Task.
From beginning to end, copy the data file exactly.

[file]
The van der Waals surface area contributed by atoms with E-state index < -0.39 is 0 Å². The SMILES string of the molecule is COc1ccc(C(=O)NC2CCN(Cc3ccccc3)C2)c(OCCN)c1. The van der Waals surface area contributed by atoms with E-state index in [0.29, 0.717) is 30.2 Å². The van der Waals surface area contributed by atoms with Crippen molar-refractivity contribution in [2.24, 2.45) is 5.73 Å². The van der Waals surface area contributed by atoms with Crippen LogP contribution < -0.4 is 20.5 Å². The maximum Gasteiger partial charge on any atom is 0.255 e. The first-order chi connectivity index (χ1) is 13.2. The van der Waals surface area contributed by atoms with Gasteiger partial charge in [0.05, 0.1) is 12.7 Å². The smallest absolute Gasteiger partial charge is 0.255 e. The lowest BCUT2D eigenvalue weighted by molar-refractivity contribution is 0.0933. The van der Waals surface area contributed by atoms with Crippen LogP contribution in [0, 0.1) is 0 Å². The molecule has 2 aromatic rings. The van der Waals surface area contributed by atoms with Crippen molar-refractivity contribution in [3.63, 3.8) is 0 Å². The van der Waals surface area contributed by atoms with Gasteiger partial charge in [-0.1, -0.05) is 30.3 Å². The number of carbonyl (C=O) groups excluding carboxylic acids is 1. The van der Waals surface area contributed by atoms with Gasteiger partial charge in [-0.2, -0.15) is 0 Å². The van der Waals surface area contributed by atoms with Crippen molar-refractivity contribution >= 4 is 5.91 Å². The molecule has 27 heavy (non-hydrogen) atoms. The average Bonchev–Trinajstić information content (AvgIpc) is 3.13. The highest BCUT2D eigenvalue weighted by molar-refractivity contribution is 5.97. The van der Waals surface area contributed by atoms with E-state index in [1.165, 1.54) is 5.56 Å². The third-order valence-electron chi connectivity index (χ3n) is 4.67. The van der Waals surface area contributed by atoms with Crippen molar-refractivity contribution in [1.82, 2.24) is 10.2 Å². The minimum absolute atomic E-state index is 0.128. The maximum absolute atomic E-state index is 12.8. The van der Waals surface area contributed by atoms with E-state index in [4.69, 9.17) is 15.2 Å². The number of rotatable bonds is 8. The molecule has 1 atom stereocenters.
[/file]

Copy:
The van der Waals surface area contributed by atoms with E-state index < -0.39 is 0 Å². The SMILES string of the molecule is COc1ccc(C(=O)NC2CCN(Cc3ccccc3)C2)c(OCCN)c1. The van der Waals surface area contributed by atoms with E-state index in [0.29, 0.717) is 30.2 Å². The van der Waals surface area contributed by atoms with Crippen molar-refractivity contribution in [2.24, 2.45) is 5.73 Å². The van der Waals surface area contributed by atoms with Crippen LogP contribution < -0.4 is 20.5 Å². The maximum Gasteiger partial charge on any atom is 0.255 e. The first-order chi connectivity index (χ1) is 13.2. The van der Waals surface area contributed by atoms with Gasteiger partial charge in [0.05, 0.1) is 12.7 Å². The smallest absolute Gasteiger partial charge is 0.255 e. The lowest BCUT2D eigenvalue weighted by molar-refractivity contribution is 0.0933. The van der Waals surface area contributed by atoms with Crippen LogP contribution in [0, 0.1) is 0 Å². The molecule has 2 aromatic rings. The van der Waals surface area contributed by atoms with Crippen molar-refractivity contribution in [3.63, 3.8) is 0 Å². The van der Waals surface area contributed by atoms with Gasteiger partial charge in [-0.1, -0.05) is 30.3 Å². The number of carbonyl (C=O) groups excluding carboxylic acids is 1. The van der Waals surface area contributed by atoms with Gasteiger partial charge in [-0.2, -0.15) is 0 Å². The van der Waals surface area contributed by atoms with Crippen molar-refractivity contribution >= 4 is 5.91 Å². The molecule has 27 heavy (non-hydrogen) atoms. The average Bonchev–Trinajstić information content (AvgIpc) is 3.13. The highest BCUT2D eigenvalue weighted by molar-refractivity contribution is 5.97. The van der Waals surface area contributed by atoms with E-state index in [1.165, 1.54) is 5.56 Å². The third-order valence-electron chi connectivity index (χ3n) is 4.67. The van der Waals surface area contributed by atoms with Crippen molar-refractivity contribution in [1.82, 2.24) is 10.2 Å². The minimum absolute atomic E-state index is 0.128. The maximum absolute atomic E-state index is 12.8. The van der Waals surface area contributed by atoms with E-state index in [4.69, 9.17) is 15.2 Å². The number of rotatable bonds is 8. The molecule has 1 atom stereocenters.